Tips for using cayenne pepper in herbal medicine and home remedies

Cayenne pepper is a circulatory stimulant that promotes sweating. It is also antiseptic, antibacterial, and a nerve tonic. Used topically on the skin, cayenne increases blood flow to the area and is often used to counteract conditions such as shingles. Cayenne is considered an herbal catalyst. When a pinch of cayenne powder is added to any herbal tea, it increases the effectiveness.

Cayenne pepper in herbal medicine
Cayenne pepper -- photo courtesy of Pexels.com

Cayenne pepper is an herbal catalyst. Adding a pinch of it to tea will increase healing properties.


Capsicum is good for treating colds.

The active ingredient in cayenne pepper is called capsicum. Capsicum increases appetite and helps fight colds. It is used to treat the flu, chills, heart problems, and throat problems including hoarseness. Capsicum also helps ease pain – even severe migraine and cluster headaches.

Capsicum from cayenne peppers relieves pain and itching.

Capsicum relieves pain (and itching) by acting on sensory nerves. Capsicum use leads to a temporary depletion of neurotransmitters so pain signals can no longer be sent. Capsicum also reduces platelet stickiness and is often used as a circulatory tonic. Capsicum has an energizing effect on the entire body. It has traditionally been used for overcoming fatigue and restoring stamina. Some herbalists consider cayenne peppers to be one of the most useful herbal remedies known to man.

Use cayenne as a gargle for sore throat.

Powdered cayenne pepper can be used as a gargle for sore throat. It also makes a fine compress when applied to sprains and bruises (do not leave on for too long – remove compresses after five minutes). Cayenne is often added to massage oils, creams, and lotions for use in the treatment of arthritis, rheumatism, shingles, psoriasis, other skin problems, and eczema.

Always test on small area before using on skin.

Add powdered red cayenne until cream becomes light pink in color. (People with sensitive skin should use gloves when applying or handling any hot pepper product.) Always test on a small area before using on larger area and remove the seeds before use.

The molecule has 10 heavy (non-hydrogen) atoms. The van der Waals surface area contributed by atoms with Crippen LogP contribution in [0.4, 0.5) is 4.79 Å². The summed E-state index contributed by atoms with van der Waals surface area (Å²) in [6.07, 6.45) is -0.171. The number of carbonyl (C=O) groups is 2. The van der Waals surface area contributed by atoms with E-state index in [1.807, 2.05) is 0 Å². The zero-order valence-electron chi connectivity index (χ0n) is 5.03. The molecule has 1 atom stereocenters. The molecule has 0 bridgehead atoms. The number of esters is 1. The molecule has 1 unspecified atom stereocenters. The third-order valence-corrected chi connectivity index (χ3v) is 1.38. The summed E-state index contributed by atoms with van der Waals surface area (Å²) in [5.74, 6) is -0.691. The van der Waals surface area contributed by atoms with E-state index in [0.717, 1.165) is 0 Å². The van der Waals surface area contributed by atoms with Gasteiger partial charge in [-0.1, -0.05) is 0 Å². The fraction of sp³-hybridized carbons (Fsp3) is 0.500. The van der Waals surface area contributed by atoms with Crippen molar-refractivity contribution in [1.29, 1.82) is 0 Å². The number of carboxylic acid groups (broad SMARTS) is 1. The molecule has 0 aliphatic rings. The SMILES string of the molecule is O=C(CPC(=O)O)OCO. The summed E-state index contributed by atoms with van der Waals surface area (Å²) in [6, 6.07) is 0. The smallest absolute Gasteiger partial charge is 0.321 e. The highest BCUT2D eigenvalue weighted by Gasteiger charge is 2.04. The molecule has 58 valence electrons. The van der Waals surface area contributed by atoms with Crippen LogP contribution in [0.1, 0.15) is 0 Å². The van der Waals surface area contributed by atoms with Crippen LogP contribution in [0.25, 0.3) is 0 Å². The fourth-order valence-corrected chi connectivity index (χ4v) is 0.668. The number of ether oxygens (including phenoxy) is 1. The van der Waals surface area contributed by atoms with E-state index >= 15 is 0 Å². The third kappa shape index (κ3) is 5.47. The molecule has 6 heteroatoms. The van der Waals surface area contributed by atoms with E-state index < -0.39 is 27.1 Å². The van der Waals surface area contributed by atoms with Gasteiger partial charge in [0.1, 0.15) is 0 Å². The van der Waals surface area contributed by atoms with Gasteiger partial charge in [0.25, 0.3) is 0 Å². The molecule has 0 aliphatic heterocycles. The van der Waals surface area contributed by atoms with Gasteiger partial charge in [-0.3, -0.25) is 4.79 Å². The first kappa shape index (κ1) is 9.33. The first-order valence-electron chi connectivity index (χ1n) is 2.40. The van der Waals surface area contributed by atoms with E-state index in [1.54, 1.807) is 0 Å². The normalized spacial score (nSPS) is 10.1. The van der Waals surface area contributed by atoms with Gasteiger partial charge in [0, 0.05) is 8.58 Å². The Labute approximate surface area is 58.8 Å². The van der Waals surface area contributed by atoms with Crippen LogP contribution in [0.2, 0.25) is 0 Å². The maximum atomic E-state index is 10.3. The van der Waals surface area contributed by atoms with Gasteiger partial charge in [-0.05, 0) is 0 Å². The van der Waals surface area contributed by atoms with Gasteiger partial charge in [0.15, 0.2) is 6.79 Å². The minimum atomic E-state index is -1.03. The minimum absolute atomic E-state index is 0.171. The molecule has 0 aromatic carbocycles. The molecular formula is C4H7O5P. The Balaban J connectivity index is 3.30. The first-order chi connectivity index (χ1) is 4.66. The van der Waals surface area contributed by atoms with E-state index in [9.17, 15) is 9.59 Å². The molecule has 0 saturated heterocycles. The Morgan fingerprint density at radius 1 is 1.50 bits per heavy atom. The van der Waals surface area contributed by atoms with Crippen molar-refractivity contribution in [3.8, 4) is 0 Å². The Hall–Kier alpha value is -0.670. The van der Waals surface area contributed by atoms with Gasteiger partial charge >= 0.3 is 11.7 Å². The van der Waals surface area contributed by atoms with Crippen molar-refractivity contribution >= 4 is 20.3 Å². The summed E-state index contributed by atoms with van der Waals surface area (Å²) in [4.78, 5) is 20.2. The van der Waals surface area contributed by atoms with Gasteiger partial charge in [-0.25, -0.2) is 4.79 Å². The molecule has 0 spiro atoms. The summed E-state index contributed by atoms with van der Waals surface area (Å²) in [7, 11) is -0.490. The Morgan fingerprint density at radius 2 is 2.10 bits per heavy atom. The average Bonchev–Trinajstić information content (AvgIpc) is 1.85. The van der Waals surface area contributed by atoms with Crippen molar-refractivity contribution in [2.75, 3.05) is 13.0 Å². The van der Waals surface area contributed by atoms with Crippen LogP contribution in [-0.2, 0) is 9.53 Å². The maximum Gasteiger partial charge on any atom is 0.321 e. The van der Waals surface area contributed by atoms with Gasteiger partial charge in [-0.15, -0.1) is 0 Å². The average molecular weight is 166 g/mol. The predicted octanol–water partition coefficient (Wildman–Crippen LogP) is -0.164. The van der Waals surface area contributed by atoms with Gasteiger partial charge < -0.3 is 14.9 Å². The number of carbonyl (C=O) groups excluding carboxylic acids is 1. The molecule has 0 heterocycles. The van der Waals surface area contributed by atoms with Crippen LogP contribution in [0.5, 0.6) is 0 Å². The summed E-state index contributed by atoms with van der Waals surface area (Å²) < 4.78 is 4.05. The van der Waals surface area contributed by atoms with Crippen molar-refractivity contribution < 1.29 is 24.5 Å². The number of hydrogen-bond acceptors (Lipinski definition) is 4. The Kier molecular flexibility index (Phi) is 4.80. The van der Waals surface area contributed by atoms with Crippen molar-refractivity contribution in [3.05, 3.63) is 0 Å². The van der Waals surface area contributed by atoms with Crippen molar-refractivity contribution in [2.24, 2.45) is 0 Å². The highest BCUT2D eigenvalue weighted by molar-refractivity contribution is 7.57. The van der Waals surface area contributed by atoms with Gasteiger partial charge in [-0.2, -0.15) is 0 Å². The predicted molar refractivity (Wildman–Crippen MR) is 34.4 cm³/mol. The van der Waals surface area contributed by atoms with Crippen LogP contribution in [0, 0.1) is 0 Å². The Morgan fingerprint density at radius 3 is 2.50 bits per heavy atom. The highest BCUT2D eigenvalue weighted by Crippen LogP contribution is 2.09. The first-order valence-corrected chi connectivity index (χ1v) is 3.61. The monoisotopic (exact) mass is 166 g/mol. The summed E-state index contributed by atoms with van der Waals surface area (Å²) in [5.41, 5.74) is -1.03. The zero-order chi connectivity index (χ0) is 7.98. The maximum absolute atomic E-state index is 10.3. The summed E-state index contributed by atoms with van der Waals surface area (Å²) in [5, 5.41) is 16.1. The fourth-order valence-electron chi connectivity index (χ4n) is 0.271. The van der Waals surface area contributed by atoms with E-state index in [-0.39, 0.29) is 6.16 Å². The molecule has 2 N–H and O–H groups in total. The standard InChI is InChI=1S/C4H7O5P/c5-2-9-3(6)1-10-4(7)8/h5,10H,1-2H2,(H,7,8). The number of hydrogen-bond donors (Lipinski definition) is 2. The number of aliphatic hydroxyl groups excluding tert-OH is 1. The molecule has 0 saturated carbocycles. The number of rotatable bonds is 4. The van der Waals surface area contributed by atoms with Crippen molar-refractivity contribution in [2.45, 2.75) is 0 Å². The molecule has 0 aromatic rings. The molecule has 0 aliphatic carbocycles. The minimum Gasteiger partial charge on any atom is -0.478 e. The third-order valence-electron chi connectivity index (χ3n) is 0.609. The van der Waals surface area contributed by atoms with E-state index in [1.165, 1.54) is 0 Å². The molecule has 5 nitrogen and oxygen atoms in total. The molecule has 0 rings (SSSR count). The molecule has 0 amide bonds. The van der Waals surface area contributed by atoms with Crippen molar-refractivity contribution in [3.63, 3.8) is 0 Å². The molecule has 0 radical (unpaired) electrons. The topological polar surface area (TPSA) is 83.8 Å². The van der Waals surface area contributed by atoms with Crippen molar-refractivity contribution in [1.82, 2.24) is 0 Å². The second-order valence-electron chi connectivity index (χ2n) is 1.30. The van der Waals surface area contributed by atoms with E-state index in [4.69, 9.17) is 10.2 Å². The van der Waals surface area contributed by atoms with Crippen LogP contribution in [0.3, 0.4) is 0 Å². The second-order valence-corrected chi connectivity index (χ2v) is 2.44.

Cayenne and other hot peppers increase the flow of stomach secretions that are needed to break down proteins and fat. Cayenne can greatly benefit the digestion and is known to help ease stomach cramps and gas.

Cayenne helps protect against frostbite.

Cayenne pepper is used both internally and externally in colder climates to protect against frostbite. It is usually taken as a tea to increase body temperature and to increase circulation to the extremities.

Cayenne in the kitchen

Cayenne is no stranger in the kitchen and gives a kick to bland foods. It is even used in desserts! Cayenne makes an interesting addition to hot chocolate, cookies, and cake. For a tasty hot chocolate and cayenne pepper recipe, visit Season with Spice.

Cayenne pepper plants require warm weather.

Cayenne pepper is originally from South America and is related to bell peppers and jalapenos. Cayenne peppers plants prefer warm, moist, nutrient-rich soil and a warm climate. The plants reach a height of about 3 feet and have attractive, dark green leaves. They thrive in tropical regions - however they do just fine when grown as annuals in temperate climates. Peppers prefer full sun. They cannot tolerate frost and seeds are usually started indoors.

* Cayenne should never be used around the eyes or on broken skin. Always test a small area of skin before applying any herbal product to a large area. Leave on overnight and check for irritation before resuming use. Cayenne may irritate the digestive system if taken on an empty stomach. Excessive use can lead to liver damage. Always consult with a healthcare professional before using any herbal remedy especially if pregnant, nursing, or taking other medications.

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Herb Articles by Janice Boling

"The only way to really learn about herbal medicine is to touch and smell herbs, taste them, use them daily, and grow them if possible. Herbal medicine is a way of life. It is not a quick fix." ... , herbalist, web designer, writer, photographer

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